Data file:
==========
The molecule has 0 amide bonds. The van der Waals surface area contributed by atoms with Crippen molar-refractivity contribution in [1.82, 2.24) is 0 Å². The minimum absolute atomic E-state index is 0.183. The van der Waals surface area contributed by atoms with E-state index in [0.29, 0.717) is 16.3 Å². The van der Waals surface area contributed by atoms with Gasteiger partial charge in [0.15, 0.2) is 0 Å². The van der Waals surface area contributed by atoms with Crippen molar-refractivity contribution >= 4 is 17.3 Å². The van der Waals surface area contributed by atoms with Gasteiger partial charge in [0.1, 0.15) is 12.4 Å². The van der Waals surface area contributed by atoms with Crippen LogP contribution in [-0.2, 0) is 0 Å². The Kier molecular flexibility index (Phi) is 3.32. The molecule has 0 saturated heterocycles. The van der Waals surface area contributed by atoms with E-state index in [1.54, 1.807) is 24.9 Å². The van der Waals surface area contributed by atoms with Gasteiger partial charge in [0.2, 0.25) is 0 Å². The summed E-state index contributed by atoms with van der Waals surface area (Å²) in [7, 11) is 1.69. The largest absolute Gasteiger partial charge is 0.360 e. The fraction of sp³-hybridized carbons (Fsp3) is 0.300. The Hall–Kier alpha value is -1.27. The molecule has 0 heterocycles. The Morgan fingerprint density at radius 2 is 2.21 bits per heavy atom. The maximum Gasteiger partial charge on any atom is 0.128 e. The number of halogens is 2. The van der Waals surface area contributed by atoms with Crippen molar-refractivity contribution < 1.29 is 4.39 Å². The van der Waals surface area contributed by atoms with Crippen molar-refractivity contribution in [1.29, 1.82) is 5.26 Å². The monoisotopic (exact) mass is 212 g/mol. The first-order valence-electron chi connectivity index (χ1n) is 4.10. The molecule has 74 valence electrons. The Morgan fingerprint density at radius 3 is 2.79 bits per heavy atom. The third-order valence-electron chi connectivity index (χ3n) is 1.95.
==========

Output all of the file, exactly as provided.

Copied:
The molecule has 0 amide bonds. The van der Waals surface area contributed by atoms with Crippen molar-refractivity contribution in [1.82, 2.24) is 0 Å². The minimum absolute atomic E-state index is 0.183. The van der Waals surface area contributed by atoms with E-state index in [0.29, 0.717) is 16.3 Å². The van der Waals surface area contributed by atoms with Gasteiger partial charge in [0.15, 0.2) is 0 Å². The van der Waals surface area contributed by atoms with Crippen molar-refractivity contribution >= 4 is 17.3 Å². The van der Waals surface area contributed by atoms with Gasteiger partial charge in [0.1, 0.15) is 12.4 Å². The van der Waals surface area contributed by atoms with Crippen LogP contribution in [-0.2, 0) is 0 Å². The Kier molecular flexibility index (Phi) is 3.32. The molecule has 0 saturated heterocycles. The van der Waals surface area contributed by atoms with E-state index in [1.54, 1.807) is 24.9 Å². The van der Waals surface area contributed by atoms with Gasteiger partial charge in [0.2, 0.25) is 0 Å². The summed E-state index contributed by atoms with van der Waals surface area (Å²) in [7, 11) is 1.69. The largest absolute Gasteiger partial charge is 0.360 e. The fraction of sp³-hybridized carbons (Fsp3) is 0.300. The Hall–Kier alpha value is -1.27. The molecule has 0 heterocycles. The Morgan fingerprint density at radius 2 is 2.21 bits per heavy atom. The maximum Gasteiger partial charge on any atom is 0.128 e. The number of halogens is 2. The van der Waals surface area contributed by atoms with Crippen molar-refractivity contribution < 1.29 is 4.39 Å². The van der Waals surface area contributed by atoms with Crippen molar-refractivity contribution in [1.29, 1.82) is 5.26 Å². The monoisotopic (exact) mass is 212 g/mol. The first-order valence-electron chi connectivity index (χ1n) is 4.10. The molecule has 74 valence electrons. The Morgan fingerprint density at radius 3 is 2.79 bits per heavy atom. The third-order valence-electron chi connectivity index (χ3n) is 1.95.